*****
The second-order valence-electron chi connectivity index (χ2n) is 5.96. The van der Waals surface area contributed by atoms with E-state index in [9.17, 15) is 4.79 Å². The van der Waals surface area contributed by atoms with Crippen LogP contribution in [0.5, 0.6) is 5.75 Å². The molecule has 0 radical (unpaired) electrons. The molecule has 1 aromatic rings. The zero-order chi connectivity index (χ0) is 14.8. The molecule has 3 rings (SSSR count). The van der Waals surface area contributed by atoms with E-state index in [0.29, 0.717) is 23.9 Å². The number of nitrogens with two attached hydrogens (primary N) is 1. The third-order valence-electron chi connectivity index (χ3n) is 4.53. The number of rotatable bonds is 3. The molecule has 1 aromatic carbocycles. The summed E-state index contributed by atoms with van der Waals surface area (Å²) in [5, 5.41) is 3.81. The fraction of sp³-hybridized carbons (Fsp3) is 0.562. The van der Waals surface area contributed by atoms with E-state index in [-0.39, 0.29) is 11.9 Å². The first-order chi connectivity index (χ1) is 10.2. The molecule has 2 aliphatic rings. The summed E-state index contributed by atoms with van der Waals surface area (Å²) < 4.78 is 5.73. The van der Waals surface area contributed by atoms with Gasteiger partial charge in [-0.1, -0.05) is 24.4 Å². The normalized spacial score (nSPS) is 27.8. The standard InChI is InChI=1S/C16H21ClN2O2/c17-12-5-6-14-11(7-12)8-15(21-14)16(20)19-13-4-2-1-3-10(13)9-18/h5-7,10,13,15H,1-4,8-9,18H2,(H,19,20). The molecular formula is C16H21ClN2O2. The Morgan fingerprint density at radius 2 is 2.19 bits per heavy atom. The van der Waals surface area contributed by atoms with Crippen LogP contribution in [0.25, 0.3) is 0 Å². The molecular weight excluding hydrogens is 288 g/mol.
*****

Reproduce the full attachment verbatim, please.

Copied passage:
The second-order valence-electron chi connectivity index (χ2n) is 5.96. The van der Waals surface area contributed by atoms with E-state index in [9.17, 15) is 4.79 Å². The van der Waals surface area contributed by atoms with Crippen LogP contribution in [0.5, 0.6) is 5.75 Å². The molecule has 0 radical (unpaired) electrons. The molecule has 1 aromatic rings. The zero-order chi connectivity index (χ0) is 14.8. The molecule has 3 rings (SSSR count). The van der Waals surface area contributed by atoms with E-state index in [0.29, 0.717) is 23.9 Å². The number of nitrogens with two attached hydrogens (primary N) is 1. The third-order valence-electron chi connectivity index (χ3n) is 4.53. The number of rotatable bonds is 3. The molecule has 1 aromatic carbocycles. The summed E-state index contributed by atoms with van der Waals surface area (Å²) in [5, 5.41) is 3.81. The fraction of sp³-hybridized carbons (Fsp3) is 0.562. The van der Waals surface area contributed by atoms with E-state index in [-0.39, 0.29) is 11.9 Å². The first-order chi connectivity index (χ1) is 10.2. The molecule has 2 aliphatic rings. The summed E-state index contributed by atoms with van der Waals surface area (Å²) < 4.78 is 5.73. The van der Waals surface area contributed by atoms with Gasteiger partial charge in [-0.1, -0.05) is 24.4 Å². The normalized spacial score (nSPS) is 27.8. The standard InChI is InChI=1S/C16H21ClN2O2/c17-12-5-6-14-11(7-12)8-15(21-14)16(20)19-13-4-2-1-3-10(13)9-18/h5-7,10,13,15H,1-4,8-9,18H2,(H,19,20). The molecular formula is C16H21ClN2O2. The Morgan fingerprint density at radius 2 is 2.19 bits per heavy atom. The van der Waals surface area contributed by atoms with Crippen LogP contribution in [0.25, 0.3) is 0 Å². The molecular weight excluding hydrogens is 288 g/mol.